Flanigin: People will dance. It’s a neighborhood vibe. Back in the ’60s, those guys weren’t playing the Village Vanguard.
Vaughan: Not every night [laughs].
Flanigin: They were playing the circuit, and they were playing neighborhood bars where people would be loud and have fun and dance and have a good time. We’re in that time machine. All the stuff that’s happening now, we don’t even think about it. We think we’re in the ’60s [Vaughan chuckles]. We think Jimmy McGriff’s down the street with his band, and we’re in the club with our band.
Vaughan: That’s what we’re pretending [laughs].
The program here is inspired, and wide-ranging—Gatemouth Brown, Slide Hampton, the Beatles. How do you go about picking tunes?
Vaughan: It’s not a hard thing. We both like everything we do, and I’ve heard a lot of that stuff from what I told you about when I was a kid. I would have Jimmy Smith records and Jack McDuff records, and Mike knows all about that stuff.
The thing about this band that’s different is I’m not a jazz guy. I can play kinda jazzy, but I’m not a really a jazz guy. I’m a student of that. I’m learning. I got a couple of guys that are jazz guitar players—I call ’em up and go, “Hey, man, what happens on this bridge? I can’t figure it out.” And they go, “Well, hey, dummy, that’s a B-flat.” And I go, “Ohhh.” But what happens with us is that Mike knows about the blues too, like the lowdown stuff, so we’ve brought the B-3 trio into that. If you come see us, we do Gatemouth Brown and we do a lot of stuff that you may not have heard an organ trio do.
Flanigin: That’s probably the one thing we brought that you wouldn’t think of—like, how would Jimmy Reed work with an organ trio? Somehow it works.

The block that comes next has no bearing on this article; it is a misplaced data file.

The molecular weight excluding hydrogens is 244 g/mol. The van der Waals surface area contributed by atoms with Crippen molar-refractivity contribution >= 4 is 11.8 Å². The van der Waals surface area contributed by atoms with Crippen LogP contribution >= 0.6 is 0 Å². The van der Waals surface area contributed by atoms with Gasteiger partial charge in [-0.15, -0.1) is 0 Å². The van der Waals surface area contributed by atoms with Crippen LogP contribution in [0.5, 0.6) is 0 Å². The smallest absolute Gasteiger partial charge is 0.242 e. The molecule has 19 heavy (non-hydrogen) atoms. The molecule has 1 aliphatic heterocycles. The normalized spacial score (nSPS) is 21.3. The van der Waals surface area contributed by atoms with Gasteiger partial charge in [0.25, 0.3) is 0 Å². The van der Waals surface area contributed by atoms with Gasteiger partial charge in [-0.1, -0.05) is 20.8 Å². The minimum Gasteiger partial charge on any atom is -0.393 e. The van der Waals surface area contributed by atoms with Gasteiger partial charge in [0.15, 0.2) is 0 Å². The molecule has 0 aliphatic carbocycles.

But that [jazz] stuff is in Jimmie’s consciousness from when he started. The first time I went over to his house, he started playing, from memory—I’m sure he hadn’t played it in forever—Lee Morgan’s “Search for the New Land.”
Jimmie, have you been influenced much by horn players?
Yeah, my favorite is Gene Ammons, but there’s a million guys. And we’ve run across people who are playing now who are great. Don Braden has sat in when he’s been in Austin.
Mike, who are the organists you paid attention to most?
The three guys I kind of followed: Baby Face Willette, Freddie Roach and Big John Patton. And of course Jack McDuff, Jimmy McGriff—I love all those guys too. I went up to the Northeast and Big John Patton really kind of straightened me out and showed me everything [in the early 2000s]. But I had all those records down in Texas, and I met all those guys eventually—Jimmy Smith, Brother Jack, Jimmy McGriff.